Caverswall Local History

Would you like to know more about the history of Caverswall ?

The history of the village and the parish of Caverswall stretches back over the centuries. Early archaeological evidence, an axe hammer and axe, dates from the Neolithic period. The settlement at Caverswall is mentioned in the Domesday Book of 1086 which tells us that a man called Wulfgeat prevously held Cavreswelle and that by the time of the great survey it was owned by Robert de Stafford. Robert`s tenant was Arnulf of Hesdin. As with many places in the county we are very fortunate, Caverswall local history is never far from view.

The History, Gazetteer and Directory of Staffordshire published in 1851 :

This was how William White described Caverswall  :

Caverswall, vulgarly called Careswell, is a pleasant but irregularly built village, near the source of the River Blythe, three and a half miles west by south of Cheadle, and seven miles east by south of Newcastle-under-Lyme, being only about one mile north of Blythe Bridge Station on the North Staffordshire Railway. Its parish is divided into the two townships of Caverswall and Weston-Coyney with Hulme, and contains 1505 inhabitants and about 5380 acres of land, of which 1570 acres and 567 souls are in Caverswall, and 3810 acres and 938 souls in Weston-Coyney and Hulme.

Thomas Hawe Parker, Esq is principal owner and lord of the manor of Caverswall, and Charles Coyney, Esq of Weston-Coyney & Hulme. Caverswall has two annual fairs for horses, cattle and swine, held on the second Thursdays in April and October. The most remarkable object in the village is Caverswall Castle, founded in the reign of Edward II by Sir William de Caverswall, who surrounded it by extensive ponds and a deep moat with a drawbridge. The present castle is an extensive mansion and is now a nunnery, being purchased in 1811 by a small convent of Benedictine nuns.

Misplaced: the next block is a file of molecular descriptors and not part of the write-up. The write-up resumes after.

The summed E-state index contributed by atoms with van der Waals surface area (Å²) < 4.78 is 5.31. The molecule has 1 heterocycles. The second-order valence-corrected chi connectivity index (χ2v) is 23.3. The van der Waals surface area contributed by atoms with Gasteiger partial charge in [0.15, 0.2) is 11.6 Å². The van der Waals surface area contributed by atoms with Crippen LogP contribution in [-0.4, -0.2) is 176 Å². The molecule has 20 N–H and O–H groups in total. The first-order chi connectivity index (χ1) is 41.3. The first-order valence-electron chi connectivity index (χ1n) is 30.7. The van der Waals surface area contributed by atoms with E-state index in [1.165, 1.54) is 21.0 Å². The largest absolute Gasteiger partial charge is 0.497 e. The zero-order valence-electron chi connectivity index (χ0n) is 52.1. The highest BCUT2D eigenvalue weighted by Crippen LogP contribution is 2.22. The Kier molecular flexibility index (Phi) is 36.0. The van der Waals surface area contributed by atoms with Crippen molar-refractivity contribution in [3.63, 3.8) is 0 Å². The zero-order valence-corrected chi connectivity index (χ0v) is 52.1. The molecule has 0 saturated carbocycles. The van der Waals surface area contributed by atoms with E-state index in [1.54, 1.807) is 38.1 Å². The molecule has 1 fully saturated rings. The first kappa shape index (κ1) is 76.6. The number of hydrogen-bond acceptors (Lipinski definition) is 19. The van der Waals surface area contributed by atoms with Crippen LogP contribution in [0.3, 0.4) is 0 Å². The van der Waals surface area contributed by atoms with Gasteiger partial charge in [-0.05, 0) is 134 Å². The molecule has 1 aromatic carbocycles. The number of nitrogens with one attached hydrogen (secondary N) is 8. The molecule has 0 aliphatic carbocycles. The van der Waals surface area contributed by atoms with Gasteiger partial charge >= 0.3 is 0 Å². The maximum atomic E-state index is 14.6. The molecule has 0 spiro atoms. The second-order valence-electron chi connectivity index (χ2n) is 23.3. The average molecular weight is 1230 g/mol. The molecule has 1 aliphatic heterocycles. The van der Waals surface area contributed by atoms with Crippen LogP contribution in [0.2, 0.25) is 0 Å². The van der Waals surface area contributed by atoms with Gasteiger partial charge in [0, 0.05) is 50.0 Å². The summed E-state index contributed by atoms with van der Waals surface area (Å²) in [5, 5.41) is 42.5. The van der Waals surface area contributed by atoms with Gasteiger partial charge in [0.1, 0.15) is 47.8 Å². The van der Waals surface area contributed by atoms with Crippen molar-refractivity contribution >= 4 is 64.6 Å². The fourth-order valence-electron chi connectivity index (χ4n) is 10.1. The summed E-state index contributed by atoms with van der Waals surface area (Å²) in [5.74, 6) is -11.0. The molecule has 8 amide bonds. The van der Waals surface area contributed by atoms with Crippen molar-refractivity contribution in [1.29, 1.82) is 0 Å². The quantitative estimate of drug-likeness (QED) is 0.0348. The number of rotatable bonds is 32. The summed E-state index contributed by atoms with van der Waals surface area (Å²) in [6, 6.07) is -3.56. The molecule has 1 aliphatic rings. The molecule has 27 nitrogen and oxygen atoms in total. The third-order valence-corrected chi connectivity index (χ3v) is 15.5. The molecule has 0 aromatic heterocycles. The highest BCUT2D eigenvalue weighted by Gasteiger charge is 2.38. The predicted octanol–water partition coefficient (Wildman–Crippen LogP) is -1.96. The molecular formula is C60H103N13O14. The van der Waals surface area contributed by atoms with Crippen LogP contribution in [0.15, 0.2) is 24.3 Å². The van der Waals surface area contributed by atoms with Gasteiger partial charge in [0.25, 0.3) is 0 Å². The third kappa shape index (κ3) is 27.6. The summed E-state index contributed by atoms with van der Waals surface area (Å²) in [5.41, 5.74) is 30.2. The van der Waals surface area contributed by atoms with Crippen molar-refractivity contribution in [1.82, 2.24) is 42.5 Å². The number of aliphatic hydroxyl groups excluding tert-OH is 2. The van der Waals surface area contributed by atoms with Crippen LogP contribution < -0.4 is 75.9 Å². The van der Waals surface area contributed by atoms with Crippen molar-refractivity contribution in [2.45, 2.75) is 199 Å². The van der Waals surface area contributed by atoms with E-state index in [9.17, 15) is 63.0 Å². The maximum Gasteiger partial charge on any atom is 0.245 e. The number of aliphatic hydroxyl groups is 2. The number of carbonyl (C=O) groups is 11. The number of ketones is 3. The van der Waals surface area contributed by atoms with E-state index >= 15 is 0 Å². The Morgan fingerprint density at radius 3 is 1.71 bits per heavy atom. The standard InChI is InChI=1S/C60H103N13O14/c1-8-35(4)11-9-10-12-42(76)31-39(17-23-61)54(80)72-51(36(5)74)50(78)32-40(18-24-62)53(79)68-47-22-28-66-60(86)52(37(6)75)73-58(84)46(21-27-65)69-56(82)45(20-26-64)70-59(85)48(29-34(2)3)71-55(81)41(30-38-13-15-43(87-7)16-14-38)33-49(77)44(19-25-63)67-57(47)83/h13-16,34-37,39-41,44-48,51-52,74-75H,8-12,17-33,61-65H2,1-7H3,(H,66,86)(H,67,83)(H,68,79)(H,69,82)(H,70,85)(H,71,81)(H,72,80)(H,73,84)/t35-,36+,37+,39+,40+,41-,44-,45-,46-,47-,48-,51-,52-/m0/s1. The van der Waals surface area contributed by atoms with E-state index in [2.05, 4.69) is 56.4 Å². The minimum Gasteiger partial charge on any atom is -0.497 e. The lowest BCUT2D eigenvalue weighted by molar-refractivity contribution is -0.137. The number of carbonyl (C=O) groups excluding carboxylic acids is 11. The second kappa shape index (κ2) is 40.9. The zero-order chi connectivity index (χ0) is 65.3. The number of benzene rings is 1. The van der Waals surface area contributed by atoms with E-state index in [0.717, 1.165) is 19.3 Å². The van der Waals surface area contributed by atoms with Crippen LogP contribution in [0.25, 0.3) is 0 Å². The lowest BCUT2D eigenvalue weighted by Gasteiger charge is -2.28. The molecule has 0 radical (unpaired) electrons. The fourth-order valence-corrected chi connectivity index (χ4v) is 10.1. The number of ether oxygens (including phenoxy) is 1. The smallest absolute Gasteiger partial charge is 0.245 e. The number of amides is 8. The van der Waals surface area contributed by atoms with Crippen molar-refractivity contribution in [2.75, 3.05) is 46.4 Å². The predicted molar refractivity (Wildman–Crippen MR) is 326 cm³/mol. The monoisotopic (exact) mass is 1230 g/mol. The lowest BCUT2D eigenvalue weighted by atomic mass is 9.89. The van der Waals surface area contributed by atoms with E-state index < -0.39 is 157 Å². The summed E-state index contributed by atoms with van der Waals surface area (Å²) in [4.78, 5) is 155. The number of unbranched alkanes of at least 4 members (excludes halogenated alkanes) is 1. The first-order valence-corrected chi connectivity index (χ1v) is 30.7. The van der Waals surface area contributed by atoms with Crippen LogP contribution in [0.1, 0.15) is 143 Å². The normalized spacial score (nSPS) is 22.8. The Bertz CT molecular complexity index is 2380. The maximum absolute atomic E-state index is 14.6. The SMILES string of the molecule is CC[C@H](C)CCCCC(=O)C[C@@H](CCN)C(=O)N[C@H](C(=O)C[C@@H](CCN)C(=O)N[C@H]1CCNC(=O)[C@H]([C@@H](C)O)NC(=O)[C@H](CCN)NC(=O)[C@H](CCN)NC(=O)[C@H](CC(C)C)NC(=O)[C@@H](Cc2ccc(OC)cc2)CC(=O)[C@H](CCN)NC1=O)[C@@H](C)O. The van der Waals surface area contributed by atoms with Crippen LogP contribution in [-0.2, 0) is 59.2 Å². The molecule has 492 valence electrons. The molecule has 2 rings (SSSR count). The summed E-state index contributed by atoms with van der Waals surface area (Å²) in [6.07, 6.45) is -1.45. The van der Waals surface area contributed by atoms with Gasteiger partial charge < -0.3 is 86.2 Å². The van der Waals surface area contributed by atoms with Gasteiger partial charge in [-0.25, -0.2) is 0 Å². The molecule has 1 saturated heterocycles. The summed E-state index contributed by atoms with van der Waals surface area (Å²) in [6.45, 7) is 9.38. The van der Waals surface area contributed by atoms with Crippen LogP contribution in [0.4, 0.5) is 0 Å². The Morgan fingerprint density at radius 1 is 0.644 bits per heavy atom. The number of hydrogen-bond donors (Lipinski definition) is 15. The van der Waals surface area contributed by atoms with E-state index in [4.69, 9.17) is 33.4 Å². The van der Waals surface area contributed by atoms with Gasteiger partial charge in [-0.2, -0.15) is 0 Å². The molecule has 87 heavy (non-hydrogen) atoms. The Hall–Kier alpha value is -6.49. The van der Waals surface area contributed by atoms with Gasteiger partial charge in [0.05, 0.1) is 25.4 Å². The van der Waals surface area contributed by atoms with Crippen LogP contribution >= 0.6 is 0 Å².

Weston-Coyney and Hulme are two neighbouring hamlets forming a manor, one mile west of Caverswall, and including the hamlets of Adderley and Wherrington, the latter of which is on the Cheadle road, four miles east of Hanley. In the manor are three gentlemen’s seats, viz, Weston-Coyney Hall, the seat of Charles Coyney, Esq, Adderley House, the residence of Mrs Walklate, and Park Hall, the seat of Thomas. Hawe Parker, Esq. Cellar Head, a hamlet three miles north of Caverswall, is partly in Cheddleton parish, and has two annual fairs for horses, cattle and sheep, held on 5th May and the first Thursday in November. A few houses in Meir, near Lane End, are in Caverswall parish. (Edited version by kind permission of Mike Harbach GENUKI Project)

Caverswall Local History Pages :

Document Archive

A Place In Time

Caverswall Castle

A History of St Peters Church

The Hearth Tax 1666

The Estates of Mary Coyney 1772

The Nuns of Caverswall Castle Part 1 1811

The Consall Plateway 1815

Map of the Parish 1830

The Parish Survey 1839   (People, Property and Land)

Post Office Directory 1868

Caverswall Cricket Club 1889

Kelly`s Directory 1900

The Life of George Alfred Hughes 1892 -1918. A blog by Ruthie Butler

Weston Coyney Estate Sale 1919

RAF Cheadle – Woodhead Hall

The Home Front 1940

The Secret QL Site On Park Hall Hills

Spitfire Mk Vb – BL391. February 1942

Wellington Bomber R1538. January 1943

A Child Of The War – Recollections by Gordon Ellis

Souvenirs from Boyhood – wartime memories from around the parish by Roger Bentley

Venom Bomber WK.390. February 1954

The Royal Observer Corp – U.K.W.M.O. Post on Park Hall Hills. 1965